We in America pride ourselves on freedom of the press, but every day I see, and so do you, this kind of dishonesty and distortion not only in this area but in reporting—about guys like me, for instance, which is of minor importance except to me; but also in reporting world news. How can a free people make decisions without facts? If the press reports world news as they report about me, we’re in trouble.
If you don’t know Jeff Buckley’s music, go and buy a copy of Grace. I can say that without reservation. You will like it. If you do know Jeff’s music – or you’re a writer or musician or artist – you should watch this BBC doc about his life.
Follow the link below for a great read from the always reliable, Polygon.
I worked in video games for a number of years – first as an artist and then as a writer. I must say I’m impressed with the content of Mr. Campbell’s post. This section in particular…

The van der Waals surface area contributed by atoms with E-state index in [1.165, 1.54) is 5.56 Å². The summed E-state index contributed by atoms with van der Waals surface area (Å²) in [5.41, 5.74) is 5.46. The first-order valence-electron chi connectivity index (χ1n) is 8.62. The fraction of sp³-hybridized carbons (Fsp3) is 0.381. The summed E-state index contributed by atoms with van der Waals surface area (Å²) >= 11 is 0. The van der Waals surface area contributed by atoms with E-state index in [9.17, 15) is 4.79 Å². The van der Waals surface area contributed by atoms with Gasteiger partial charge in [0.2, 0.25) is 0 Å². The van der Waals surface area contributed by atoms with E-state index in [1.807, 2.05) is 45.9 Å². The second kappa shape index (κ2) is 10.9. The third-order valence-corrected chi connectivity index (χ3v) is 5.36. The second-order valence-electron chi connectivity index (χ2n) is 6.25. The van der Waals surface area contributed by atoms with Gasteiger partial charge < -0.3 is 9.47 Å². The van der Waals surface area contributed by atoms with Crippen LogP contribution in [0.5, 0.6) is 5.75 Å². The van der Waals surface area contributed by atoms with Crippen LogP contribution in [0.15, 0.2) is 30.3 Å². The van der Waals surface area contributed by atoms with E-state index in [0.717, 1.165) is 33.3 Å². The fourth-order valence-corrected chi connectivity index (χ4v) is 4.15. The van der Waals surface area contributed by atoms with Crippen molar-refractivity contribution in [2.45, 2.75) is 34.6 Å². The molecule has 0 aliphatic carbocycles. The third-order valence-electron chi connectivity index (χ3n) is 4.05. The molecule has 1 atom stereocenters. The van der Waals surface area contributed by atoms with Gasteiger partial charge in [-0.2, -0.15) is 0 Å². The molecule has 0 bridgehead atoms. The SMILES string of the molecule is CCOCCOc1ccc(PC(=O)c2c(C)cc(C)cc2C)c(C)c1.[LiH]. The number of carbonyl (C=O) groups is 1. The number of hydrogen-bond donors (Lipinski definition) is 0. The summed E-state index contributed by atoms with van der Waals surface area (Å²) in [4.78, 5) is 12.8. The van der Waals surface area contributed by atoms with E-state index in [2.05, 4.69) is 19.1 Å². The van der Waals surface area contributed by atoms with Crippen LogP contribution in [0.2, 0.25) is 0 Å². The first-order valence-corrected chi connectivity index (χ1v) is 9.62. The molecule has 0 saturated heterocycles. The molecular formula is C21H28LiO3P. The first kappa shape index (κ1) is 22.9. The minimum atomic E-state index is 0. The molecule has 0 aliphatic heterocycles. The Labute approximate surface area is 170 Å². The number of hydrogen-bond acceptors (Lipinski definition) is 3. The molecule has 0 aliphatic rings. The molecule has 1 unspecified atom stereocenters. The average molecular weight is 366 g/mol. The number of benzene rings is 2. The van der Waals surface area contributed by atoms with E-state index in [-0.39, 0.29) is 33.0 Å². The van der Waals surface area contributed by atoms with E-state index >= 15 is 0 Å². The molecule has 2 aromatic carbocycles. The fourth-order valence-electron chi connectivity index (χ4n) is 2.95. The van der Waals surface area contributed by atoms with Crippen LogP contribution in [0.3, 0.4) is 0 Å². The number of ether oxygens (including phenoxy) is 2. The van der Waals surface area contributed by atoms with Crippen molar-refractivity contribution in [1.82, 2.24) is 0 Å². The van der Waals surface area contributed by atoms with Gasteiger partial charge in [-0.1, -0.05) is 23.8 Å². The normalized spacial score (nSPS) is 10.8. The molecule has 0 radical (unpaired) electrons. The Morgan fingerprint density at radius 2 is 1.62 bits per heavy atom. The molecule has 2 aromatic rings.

But this only tells part of the story. BioWare has made games in the past that lack the emotional wallop of Inquisition. Technological potential is only rarely realized in game design, most particularly in the area of creating convincing narrative worlds. No, this game’s chief triumph is its writing. The fact that the writing stays good, right through this massive game, is an achievement in itself.
The party members only have so many lines that they can deliver, and many of them can only be delivered once certain story and gameplay triggers have been sprung.
Each line costs money, and each must serve its function in moving the story forward and in creating a bond between the player and the character. Each must also be unique to that character, not merely in terms of the words being spoken, or even the way they are spoken. They must be unique in such a way that a player with only a moderate level of investment could read a line and know which character said which line.
I’m about ten hours into “Inquisition” myself and I agree with the writer’s assessment. Check out his whole piece…